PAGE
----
This project is a part of our shared program with Africa Sand Dam Foundation. Our team is pleased to share the below report (edited for clarity, as needed).
Mituvu Secondary School is located in Mituvu village, Mbimbini location, Makueni county. The school is associated with Nthangu East Self Help Group, who requested this project through ASDF. The school has 84 students (25 boys and 59 girls), 5 teachers (r male and 1 female) and 3 support staff (2 male and 1 female).
The school requires 3000 liters of water each day for drinking, food preparation and sanitation. They currently have two rainwater harvesting tanks in the school compound, but they are only 10000 liters and 5000 liters. Those tanks full will only supply water for 1 week.
Other than rain, the school has 3 options for gathering water:
1. The river Kaiti: This river is 10km from the school and is not a protected water source. This means it is open to contamination from surface run-off, animals, and human activities.
2. Mituvu Earth Dam: An earth dam is a sort of reservoir built by blocking the flow of rainwater with a dam made of soil. The water that collects there can be used by residents, but is still open to contamination. Mituvu earth dam is an hour walk from the school.
3. Purchased Water: The school has the option to have water delivered either by trucks or donkeys. This option is expensive as it costs 2000-2500 shillings per day to supply enough water.
All of these options cause challenges for the school. The cost of delivery is prohibitive, but the other two options require much of the students’ time and do not provide safe water. This school is in dire need of a better, safer option.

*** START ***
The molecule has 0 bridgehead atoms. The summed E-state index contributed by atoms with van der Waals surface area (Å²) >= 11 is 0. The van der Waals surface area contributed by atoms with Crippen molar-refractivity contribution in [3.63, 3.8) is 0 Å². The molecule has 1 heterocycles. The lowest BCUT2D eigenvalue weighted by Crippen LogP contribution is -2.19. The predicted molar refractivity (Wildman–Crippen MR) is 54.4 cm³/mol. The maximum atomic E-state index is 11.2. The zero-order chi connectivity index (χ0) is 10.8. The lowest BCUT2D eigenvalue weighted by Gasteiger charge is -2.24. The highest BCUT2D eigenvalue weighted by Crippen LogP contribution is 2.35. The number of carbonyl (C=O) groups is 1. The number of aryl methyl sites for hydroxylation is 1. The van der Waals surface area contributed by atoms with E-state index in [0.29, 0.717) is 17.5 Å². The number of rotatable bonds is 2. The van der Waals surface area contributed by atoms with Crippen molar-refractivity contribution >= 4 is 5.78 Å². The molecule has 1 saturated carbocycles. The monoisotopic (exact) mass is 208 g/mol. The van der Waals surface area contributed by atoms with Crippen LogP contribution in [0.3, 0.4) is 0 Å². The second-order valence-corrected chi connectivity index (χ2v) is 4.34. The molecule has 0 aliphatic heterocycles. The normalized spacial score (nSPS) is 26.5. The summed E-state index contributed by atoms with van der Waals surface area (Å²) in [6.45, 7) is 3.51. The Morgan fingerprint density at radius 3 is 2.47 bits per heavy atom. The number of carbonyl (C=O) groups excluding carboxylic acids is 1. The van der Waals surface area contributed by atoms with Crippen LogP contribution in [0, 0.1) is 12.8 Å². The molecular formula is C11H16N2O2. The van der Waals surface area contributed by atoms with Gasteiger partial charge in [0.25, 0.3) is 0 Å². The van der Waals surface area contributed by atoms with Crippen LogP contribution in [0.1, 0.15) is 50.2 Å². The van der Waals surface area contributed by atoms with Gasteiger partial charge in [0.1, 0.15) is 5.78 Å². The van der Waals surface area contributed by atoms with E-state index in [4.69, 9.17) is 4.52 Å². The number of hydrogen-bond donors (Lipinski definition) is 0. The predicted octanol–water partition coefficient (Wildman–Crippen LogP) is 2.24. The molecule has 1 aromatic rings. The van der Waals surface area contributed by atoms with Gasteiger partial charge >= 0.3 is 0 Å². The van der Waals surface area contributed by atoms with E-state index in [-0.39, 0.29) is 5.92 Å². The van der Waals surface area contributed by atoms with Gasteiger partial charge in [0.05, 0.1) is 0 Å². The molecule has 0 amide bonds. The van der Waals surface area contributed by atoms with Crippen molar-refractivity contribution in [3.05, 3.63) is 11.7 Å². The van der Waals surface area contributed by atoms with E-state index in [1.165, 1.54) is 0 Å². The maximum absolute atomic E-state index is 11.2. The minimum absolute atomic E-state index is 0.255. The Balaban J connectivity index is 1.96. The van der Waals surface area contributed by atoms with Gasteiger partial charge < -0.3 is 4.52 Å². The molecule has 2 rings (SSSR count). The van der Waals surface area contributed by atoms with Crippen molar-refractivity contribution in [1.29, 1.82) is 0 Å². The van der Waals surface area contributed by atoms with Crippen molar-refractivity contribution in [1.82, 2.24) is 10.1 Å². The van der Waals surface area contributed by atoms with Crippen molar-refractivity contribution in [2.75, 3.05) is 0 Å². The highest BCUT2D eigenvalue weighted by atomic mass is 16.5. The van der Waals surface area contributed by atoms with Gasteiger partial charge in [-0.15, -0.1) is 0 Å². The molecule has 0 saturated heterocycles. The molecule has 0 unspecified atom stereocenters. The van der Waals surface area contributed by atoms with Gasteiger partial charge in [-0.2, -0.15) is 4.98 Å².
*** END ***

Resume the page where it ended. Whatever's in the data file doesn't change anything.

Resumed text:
Mituvu Secondary School has 8 latrines (3 for girls, 3 for boys, and 2 for staff). While this is well within the ratios recommended by the World Health Organization of 1 latrine for every 25 girls and 1 for every 30 boys, the difficulty once again arises from a lack of water. Because of their limited supply, no water can be used for hand washing after using the latrine or before eating. No hand washing stations are installed. Clearly this is not a safe sanitary situation.
All of these factors combined lead to the following challenges faced by the school:
1. Significant time wasted gathering water that is not necessarily safe to consume.
2. Lost time and absence due to exposure to contaminated water lead to poor academic performance by the students.
3. High costs to the school to provide water are passed on to the parents, increasing tuition and straining families already struggling with poverty.
4. Delays in food preparations lead to poor class attendance
5. Poor hygiene effects both students and teachers.
An average of eight workers were involved in each day of tank construction, which began on June 2nd. The construction process includes a lot of steps, such as: Excavating, compacting hardcore, laying the slab, building the wall, gabling and beaming, plastering, roofing, skirting, and fitting the gutter. All of this took almost a month, ending on June 30th.
Before this tank was constructed, the school was facing a water deficit every day. The two rainwater tanks the school already had were only enough to supply water over the course of one week. After emptied, students would have to wait until the next rainfall to benefit. The sources students would resort to were either too contaminated or too expensive! With this third tank, we know that Mituvu Secondary School will reap a greater, more sustainable harvest when it rains.
Thank You for making clean water a reality at Mituvu Secondary School!